Role of second- and third-order statistics in the discriminability of natural images

Mitchell G A Thomson, David H. Foster

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    Abstract

    Several studies of natural-image statistics have concluded that the majority of structural image information is represented in the Fourier domain not by the power spectrum, which can be modeled with a power function of spatial frequency, but by the phase spectrum. Psychophysical experiments are described in which human observers were required to discriminate between visual stimuli differing only in their global second-order statistics. The patterns of sensitivity recorded were found to depend on whether these stimuli were natural images or images with random-phase spectra. These results suggest that discrimination performance is related to changes in higher-order image structure; a bandpass model observer based on third-moment statistics was applied to all stimulus images and was found to provide a good fit to the psychophysical data. © 1997 Optical Society of America.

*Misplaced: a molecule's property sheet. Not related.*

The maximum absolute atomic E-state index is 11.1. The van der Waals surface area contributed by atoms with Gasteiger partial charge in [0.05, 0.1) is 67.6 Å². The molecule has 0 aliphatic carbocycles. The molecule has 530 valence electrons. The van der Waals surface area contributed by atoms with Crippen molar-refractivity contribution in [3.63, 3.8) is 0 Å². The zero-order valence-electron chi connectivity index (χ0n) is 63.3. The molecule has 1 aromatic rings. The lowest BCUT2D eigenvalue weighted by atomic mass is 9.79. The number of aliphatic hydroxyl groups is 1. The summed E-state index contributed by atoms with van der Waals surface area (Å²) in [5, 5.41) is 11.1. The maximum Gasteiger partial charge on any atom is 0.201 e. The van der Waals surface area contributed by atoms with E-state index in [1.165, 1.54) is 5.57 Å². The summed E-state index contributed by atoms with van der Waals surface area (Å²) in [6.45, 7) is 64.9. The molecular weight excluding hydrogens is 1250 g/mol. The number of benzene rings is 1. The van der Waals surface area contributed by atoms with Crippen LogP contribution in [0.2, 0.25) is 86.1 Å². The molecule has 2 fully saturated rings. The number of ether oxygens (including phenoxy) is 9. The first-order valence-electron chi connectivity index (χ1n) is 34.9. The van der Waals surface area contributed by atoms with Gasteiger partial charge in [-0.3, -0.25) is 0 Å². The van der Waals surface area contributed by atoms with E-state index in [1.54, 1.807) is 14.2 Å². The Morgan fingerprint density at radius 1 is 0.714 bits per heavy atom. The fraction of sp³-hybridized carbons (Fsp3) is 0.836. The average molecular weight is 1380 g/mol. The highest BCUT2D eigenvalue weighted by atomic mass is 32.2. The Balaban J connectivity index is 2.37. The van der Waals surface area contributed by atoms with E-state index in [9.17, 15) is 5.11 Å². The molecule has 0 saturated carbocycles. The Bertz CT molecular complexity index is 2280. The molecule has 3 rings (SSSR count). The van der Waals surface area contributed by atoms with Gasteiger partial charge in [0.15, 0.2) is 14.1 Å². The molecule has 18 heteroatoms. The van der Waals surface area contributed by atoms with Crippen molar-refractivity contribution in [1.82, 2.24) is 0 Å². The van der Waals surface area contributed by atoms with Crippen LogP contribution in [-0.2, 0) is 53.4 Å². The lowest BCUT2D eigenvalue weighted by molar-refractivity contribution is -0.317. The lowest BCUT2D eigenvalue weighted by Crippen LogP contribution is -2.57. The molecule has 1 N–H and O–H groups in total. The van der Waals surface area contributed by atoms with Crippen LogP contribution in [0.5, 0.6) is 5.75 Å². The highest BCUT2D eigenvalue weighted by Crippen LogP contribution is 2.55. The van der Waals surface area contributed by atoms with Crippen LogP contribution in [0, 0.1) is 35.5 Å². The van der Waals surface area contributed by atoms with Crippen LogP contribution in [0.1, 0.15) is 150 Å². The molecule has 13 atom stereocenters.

Original languageEnglish
    Pages (from-to)2081-2090
    Number of pages9
    JournalOptical Society of America. Journal A: Optics, Image Science, and Vision
    Volume14
    Issue number9
    Publication statusPublished - Sept 1997

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